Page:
$ls analyzer.py helpers.py positive-words.txt smile* tweets* application.py negative-words.txt requirements.txt templates/`````` ### Understanding #### `smile` Open up `smile` in `sentiments/`. Suffice it to say that file’s name doesn’t end in `.py`, even though the file contains a program written in Python. But that’s okay! Notice the "shebang" atop the file: ``#!/usr/bin/env python3`` That line tells a computer to interpret (i.e., run) the program using `python3` (aka `python` on CS50 IDE), an interpreter that understands Python 3. Notice next that the program imports a class called `Analyzer` from a module called `analyzer` as well as a function called `colored` from a module called `termcolor`. The former you’ll actually soon implement in a file called `analyzer.py`. (Recall that a class in Python is like a `struct` in C except that a class can also contain functions, otherwise known as "methods" when they’re inside a class.) The latter colorizes output in terminal windows, as we’ll soon see. This program defines only one function, `main`, which gets called per the file’s last line. Within `main`, we first make sure that `sys.argv` contains the expected number of command-line arguments. We then "instantiate" (i.e., allocate) an `Analyzer` object. We then pass to that object’s `analyze` method the word that a user has provided in `sys.argv[1]`. As we’ll soon see, that method will return a positive `int` if its input is positive, a negative `int` if its input is negative, and `0` if its input is neither positive nor negative. The program ultimately prints a colored smiley accordingly. #### `analyzer.py` Open up `anlyzer.py` in `sentiments/`. Not much going on in there (yet)! Notice, though, that it imports the Natural Language Toolkit, among whose features is a tokenizer that you can use to split a tweet (which is maximally a 140-character `str` object) into a `list` of words (i.e., shorter `str` objects). In there is our definition of that `Analyzer` class, which has two methods: `__init__`, which is called whenever `Analyzer` is instantiated; and `analyze`, which can be called to analyze some `text`. That first method takes two arguments in addition to `self`: `positives`, whose value is the path to a text file containing positive words; and `negatives`, whose value is the path to a text file containing negative words. Meanwhile, `analyze` takes one argument in addition to `self`: a `str` to be analyzed for sentiment. Though that function is (temporarily) hardcoded to return `0` no matter what. Recall that methods are automatically passed that first reference to `self` so that they have a way of referring to objects' "instance variables." #### `positive-words.txt`, `negative-words.txt` Open up `positive-words.txt` and `negative-words.txt` (without changing them). Notice that atop each file is a bunch of comments, each of which starts with a `;`. (Those are just text files, though, so the authors' choice of `;` is arbitrary.) The lists of positive and negative words, respectively, begin below those comments, after a blank line. #### `tweets` Open up `tweets`. Ah, another shebang. But nothing else besides a `TODO`! More on that soon. #### `helpers.py` Open up `helpers.py`. You should see two functions: `chart` and `get_user_timeline`. Given three values (`positive`, `negative`, and `neutral`, each an `int` or a `float`), `chart` generates HTML (as a `str`) for a pie chart depicting those values. Given a screen name, meanwhile, `get_user_timeline` returns a `list` of tweets (each as a `str`). That function uses Twython (har har), a library for Python, to retrieve those tweets via Twitter’s API (application programming interface), a free service that can be queried programmatically for tweets. Notice how the function expects two "environment variables" to exist. Environment variables exist within your terminal window, key/value pairs that programs (like `tweets`) can access programmatically. We’ll soon use two, `API_KEY` and `API_SECRET`, to store credentials for Twitter. #### `application.py` Open up `application.py`. In this file is a "controller" for a Flask-based web app with two endpoints: `/` and `/search`. The first displays the simplest of forms via which you can search for a user on Twitter by screen name. The second displays one of those pie charts categorizing that user’s tweets. Notice, though, how 100% of those tweets are (temporarily) assumed to be neutral. #### `templates/index.html` Open up `templates/index.html`. In there is that simplest of forms. Notice how it figures out via `url_for`, a function that comes with Flask, to what URL the form should be submitted. #### `templates/search.html` Open up `templates/search.html`. Notice how this template renders a user’s screen name as well as that pie chart. #### `templates/layout.html` Open up `templates/layout.html`. In here is a layout on which `index.html` and `search.html` depend. It leverages Bootstrap to override browsers' default aesthetics. #### `requirements.txt` Open up `requirements.txt` (without changing it, though you can later if you’d like). This file specifies the libraries, one per line, on which all of this functionality depends. ## Getting Started 1. In a terminal window execute ``````cd ~/workspace/pset6/sentiments/ pip3 install --user -r requirements.txt`````` to install these programs' dependencies. 2. Sign up for Twitter at twitter.com/signup if you don’t already have an account. 3. Visit apps.twitter.com, logging in if prompted, and click Create New App. • Any (available) Name suffices. • Any (sufficiently long) Description suffices. • For Website, input https://cs50.harvard.edu/ (or any other URL). • Leave Callback URL blank. 4. Click Create your Twitter application. You should see "Your application has been created." 5. Click Keys and Access Tokens. 6. Click modify app permissions. 7. Select Read only, then click Update Settings. 8. Click Keys and Access Tokens again. 9. Highlight and copy the value to the right of Consumer Key (API Key). 10. In a terminal window, execute ``export API_KEY=value`` where `value` is that (pasted) value, without any space immediately before or after the `=`. 11. Highlight and copy the value to the right of Consumer Secret (API Secret). 12. In a terminal window, execute ``export API_SECRET=value`` where `value` is that (pasted) value, without any space immediately before or after the `=`. If you close that terminal window and/or open another, you’ll need to repeat those last five steps. Next, try running ``./smile`` to see how it works. Keep in mind that all words will be classified (for now!) as neutral because of that hardcoded `0` in `analyze.py`. Next, try running ``flask run`` and then select CS50 IDE > Web Server in CS50 IDE’s top-left corner. Search for some user’s screen name, and you should see a chart! Of course, it’s all yellow for now because of that `100.0` in `application.py`. Quit Flask with control-c. ## Specification ### `analyzer.py` Complete the implementation of `analyzer.py` in such a way that • `__init__` loads positive and negative words into memory in such a way that `analyze` can access them, and • `analyze` analyzes the sentiment of `text`, returning a positive score if `text` is more positive than negative, a negative score if `text` is more negative than positive, and `0` otherwise, whereby that score is computed as follows: • assign each word in `text` a value: `1` if the word is in `positives`, `-1` if the word is in `negatives`, and `0` otherwise • consider the sum of those values to be the entire text’s score For instance, if `text` were "I love you" (and `Analyzer` were instantiated with default values for its named parameters), then its score would be 0 + 1 + 0 = 1, since • "I" is in neither `positive-words.txt` nor `negative-words.txt`, • "love" is in `positive-words.txt`, and • "you" is in neither `positive-words.txt` nor `negative-words.txt`. Suffice it to say, more sophisticated algorithms exist, but we’ll keep things simple! ### `tweets` Complete the implementation of `main` in `tweets` in such a way that program • accepts one and only one command-line argument, the screen name for a user on Twitter, • queries Twitter’s API for a user’s most recent 50 tweets, • analyzes the sentiment of each of those tweets, and • outputs each tweet’s score and text, colored in green if positive, red if negative, and yellow otherwise. ### `application.py` Complete the implementation of `search` in `application.py` in such a way that the function • queries Twitter’s API for a user’s most recent 100 tweets, • classifies each tweet as positive, negative, or neutral, • generates a chart that accurately depicts those sentiments as percentages. If a user has tweeted fewer than 100 times, classify as many tweets as exist. ## Walkthroughs ## Usage Your programs should behave per the examples below. Assumed that the underlined text is what some user has typed. ``````$ ./smile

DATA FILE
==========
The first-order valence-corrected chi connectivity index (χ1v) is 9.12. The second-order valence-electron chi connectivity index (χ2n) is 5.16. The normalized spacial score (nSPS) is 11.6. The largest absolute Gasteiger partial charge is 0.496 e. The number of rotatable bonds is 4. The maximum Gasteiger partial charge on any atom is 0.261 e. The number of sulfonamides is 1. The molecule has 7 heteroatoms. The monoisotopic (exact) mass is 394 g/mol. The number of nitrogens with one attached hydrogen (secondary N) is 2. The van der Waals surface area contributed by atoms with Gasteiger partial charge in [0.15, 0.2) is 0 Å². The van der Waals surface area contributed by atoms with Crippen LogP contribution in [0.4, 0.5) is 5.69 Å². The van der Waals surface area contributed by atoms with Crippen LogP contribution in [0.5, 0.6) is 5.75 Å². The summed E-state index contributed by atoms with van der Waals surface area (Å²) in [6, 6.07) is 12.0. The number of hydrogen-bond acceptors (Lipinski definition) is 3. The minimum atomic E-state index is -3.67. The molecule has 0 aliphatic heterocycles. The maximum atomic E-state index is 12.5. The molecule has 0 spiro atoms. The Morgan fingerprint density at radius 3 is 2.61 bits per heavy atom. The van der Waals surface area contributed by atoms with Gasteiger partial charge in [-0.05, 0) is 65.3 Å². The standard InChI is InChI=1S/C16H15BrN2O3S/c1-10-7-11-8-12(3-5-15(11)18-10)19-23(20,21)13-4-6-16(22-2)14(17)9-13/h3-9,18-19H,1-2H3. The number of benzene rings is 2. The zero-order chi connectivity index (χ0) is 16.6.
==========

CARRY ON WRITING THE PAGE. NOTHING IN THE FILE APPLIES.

Usage: ./smile word